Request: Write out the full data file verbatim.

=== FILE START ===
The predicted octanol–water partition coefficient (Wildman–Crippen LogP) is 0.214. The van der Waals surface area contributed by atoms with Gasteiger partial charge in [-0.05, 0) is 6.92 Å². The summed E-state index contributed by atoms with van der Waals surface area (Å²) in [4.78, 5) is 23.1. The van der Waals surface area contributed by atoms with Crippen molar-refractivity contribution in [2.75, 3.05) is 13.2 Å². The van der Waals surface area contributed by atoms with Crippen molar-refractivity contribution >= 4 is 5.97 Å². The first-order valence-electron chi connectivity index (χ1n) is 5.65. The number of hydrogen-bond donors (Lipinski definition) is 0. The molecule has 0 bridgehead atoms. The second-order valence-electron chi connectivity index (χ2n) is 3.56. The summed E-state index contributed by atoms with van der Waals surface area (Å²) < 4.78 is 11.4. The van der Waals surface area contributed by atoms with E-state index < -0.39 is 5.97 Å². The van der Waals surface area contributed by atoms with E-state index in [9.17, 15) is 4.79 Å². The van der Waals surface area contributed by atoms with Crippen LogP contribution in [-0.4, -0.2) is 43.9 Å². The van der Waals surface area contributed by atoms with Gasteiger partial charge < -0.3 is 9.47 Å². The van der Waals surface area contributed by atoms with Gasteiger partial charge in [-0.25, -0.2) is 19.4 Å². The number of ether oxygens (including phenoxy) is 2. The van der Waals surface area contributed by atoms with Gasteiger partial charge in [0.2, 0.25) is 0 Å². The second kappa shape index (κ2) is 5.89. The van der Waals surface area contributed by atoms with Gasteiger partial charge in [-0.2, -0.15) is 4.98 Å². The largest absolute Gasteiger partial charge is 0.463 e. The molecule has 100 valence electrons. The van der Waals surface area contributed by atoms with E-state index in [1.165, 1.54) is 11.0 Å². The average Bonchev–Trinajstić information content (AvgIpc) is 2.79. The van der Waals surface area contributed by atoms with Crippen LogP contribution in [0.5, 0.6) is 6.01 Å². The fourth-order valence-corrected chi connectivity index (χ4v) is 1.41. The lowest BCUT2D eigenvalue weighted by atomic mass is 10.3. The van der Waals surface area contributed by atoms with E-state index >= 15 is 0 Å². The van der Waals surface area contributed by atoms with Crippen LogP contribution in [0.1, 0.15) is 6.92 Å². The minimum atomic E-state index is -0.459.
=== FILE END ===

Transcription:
The predicted octanol–water partition coefficient (Wildman–Crippen LogP) is 0.214. The van der Waals surface area contributed by atoms with Gasteiger partial charge in [-0.05, 0) is 6.92 Å². The summed E-state index contributed by atoms with van der Waals surface area (Å²) in [4.78, 5) is 23.1. The van der Waals surface area contributed by atoms with Crippen molar-refractivity contribution in [2.75, 3.05) is 13.2 Å². The van der Waals surface area contributed by atoms with Crippen molar-refractivity contribution >= 4 is 5.97 Å². The first-order valence-electron chi connectivity index (χ1n) is 5.65. The number of hydrogen-bond donors (Lipinski definition) is 0. The molecule has 0 bridgehead atoms. The second-order valence-electron chi connectivity index (χ2n) is 3.56. The summed E-state index contributed by atoms with van der Waals surface area (Å²) < 4.78 is 11.4. The van der Waals surface area contributed by atoms with E-state index < -0.39 is 5.97 Å². The van der Waals surface area contributed by atoms with E-state index in [9.17, 15) is 4.79 Å². The van der Waals surface area contributed by atoms with Crippen LogP contribution in [-0.4, -0.2) is 43.9 Å². The van der Waals surface area contributed by atoms with Gasteiger partial charge < -0.3 is 9.47 Å². The van der Waals surface area contributed by atoms with Gasteiger partial charge in [-0.25, -0.2) is 19.4 Å². The number of ether oxygens (including phenoxy) is 2. The van der Waals surface area contributed by atoms with Gasteiger partial charge in [0.2, 0.25) is 0 Å². The second kappa shape index (κ2) is 5.89. The van der Waals surface area contributed by atoms with Gasteiger partial charge in [-0.2, -0.15) is 4.98 Å². The largest absolute Gasteiger partial charge is 0.463 e. The molecule has 100 valence electrons. The van der Waals surface area contributed by atoms with E-state index in [1.165, 1.54) is 11.0 Å². The average Bonchev–Trinajstić information content (AvgIpc) is 2.79. The van der Waals surface area contributed by atoms with Crippen LogP contribution in [0.5, 0.6) is 6.01 Å². The fourth-order valence-corrected chi connectivity index (χ4v) is 1.41. The lowest BCUT2D eigenvalue weighted by atomic mass is 10.3. The van der Waals surface area contributed by atoms with E-state index >= 15 is 0 Å². The van der Waals surface area contributed by atoms with Crippen LogP contribution in [0.1, 0.15) is 6.92 Å². The minimum atomic E-state index is -0.459.